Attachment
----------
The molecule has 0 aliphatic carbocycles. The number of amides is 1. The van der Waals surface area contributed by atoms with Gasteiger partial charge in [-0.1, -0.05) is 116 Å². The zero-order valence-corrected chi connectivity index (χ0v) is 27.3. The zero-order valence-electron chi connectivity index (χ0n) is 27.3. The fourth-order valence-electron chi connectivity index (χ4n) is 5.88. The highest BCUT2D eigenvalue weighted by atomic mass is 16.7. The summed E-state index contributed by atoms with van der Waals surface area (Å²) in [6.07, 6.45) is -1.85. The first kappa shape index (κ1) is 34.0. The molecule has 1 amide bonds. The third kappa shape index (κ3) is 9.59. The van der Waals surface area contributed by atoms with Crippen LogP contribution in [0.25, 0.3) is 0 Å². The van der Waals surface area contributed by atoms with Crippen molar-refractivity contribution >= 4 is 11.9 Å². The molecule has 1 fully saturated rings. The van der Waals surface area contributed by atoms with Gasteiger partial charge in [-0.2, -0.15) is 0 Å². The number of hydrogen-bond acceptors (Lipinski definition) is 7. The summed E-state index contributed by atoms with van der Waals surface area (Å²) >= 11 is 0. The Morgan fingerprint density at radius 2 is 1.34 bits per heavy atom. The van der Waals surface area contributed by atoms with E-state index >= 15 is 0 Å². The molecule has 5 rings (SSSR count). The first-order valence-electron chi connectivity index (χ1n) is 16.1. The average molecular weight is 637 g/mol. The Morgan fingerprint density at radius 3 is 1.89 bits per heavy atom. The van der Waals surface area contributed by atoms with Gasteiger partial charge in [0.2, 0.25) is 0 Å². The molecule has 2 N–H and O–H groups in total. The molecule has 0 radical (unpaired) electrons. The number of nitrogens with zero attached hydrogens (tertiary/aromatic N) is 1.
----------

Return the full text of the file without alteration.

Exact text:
The molecule has 0 aliphatic carbocycles. The number of amides is 1. The van der Waals surface area contributed by atoms with Gasteiger partial charge in [-0.1, -0.05) is 116 Å². The zero-order valence-corrected chi connectivity index (χ0v) is 27.3. The zero-order valence-electron chi connectivity index (χ0n) is 27.3. The fourth-order valence-electron chi connectivity index (χ4n) is 5.88. The highest BCUT2D eigenvalue weighted by atomic mass is 16.7. The summed E-state index contributed by atoms with van der Waals surface area (Å²) in [6.07, 6.45) is -1.85. The first kappa shape index (κ1) is 34.0. The molecule has 1 amide bonds. The third kappa shape index (κ3) is 9.59. The van der Waals surface area contributed by atoms with Crippen LogP contribution in [0.25, 0.3) is 0 Å². The van der Waals surface area contributed by atoms with Crippen molar-refractivity contribution >= 4 is 11.9 Å². The molecule has 1 fully saturated rings. The van der Waals surface area contributed by atoms with Gasteiger partial charge in [-0.2, -0.15) is 0 Å². The number of hydrogen-bond acceptors (Lipinski definition) is 7. The summed E-state index contributed by atoms with van der Waals surface area (Å²) >= 11 is 0. The Morgan fingerprint density at radius 2 is 1.34 bits per heavy atom. The van der Waals surface area contributed by atoms with E-state index >= 15 is 0 Å². The molecule has 5 rings (SSSR count). The first-order valence-electron chi connectivity index (χ1n) is 16.1. The average molecular weight is 637 g/mol. The Morgan fingerprint density at radius 3 is 1.89 bits per heavy atom. The van der Waals surface area contributed by atoms with Gasteiger partial charge in [0.2, 0.25) is 0 Å². The molecule has 2 N–H and O–H groups in total. The molecule has 0 radical (unpaired) electrons. The number of nitrogens with zero attached hydrogens (tertiary/aromatic N) is 1.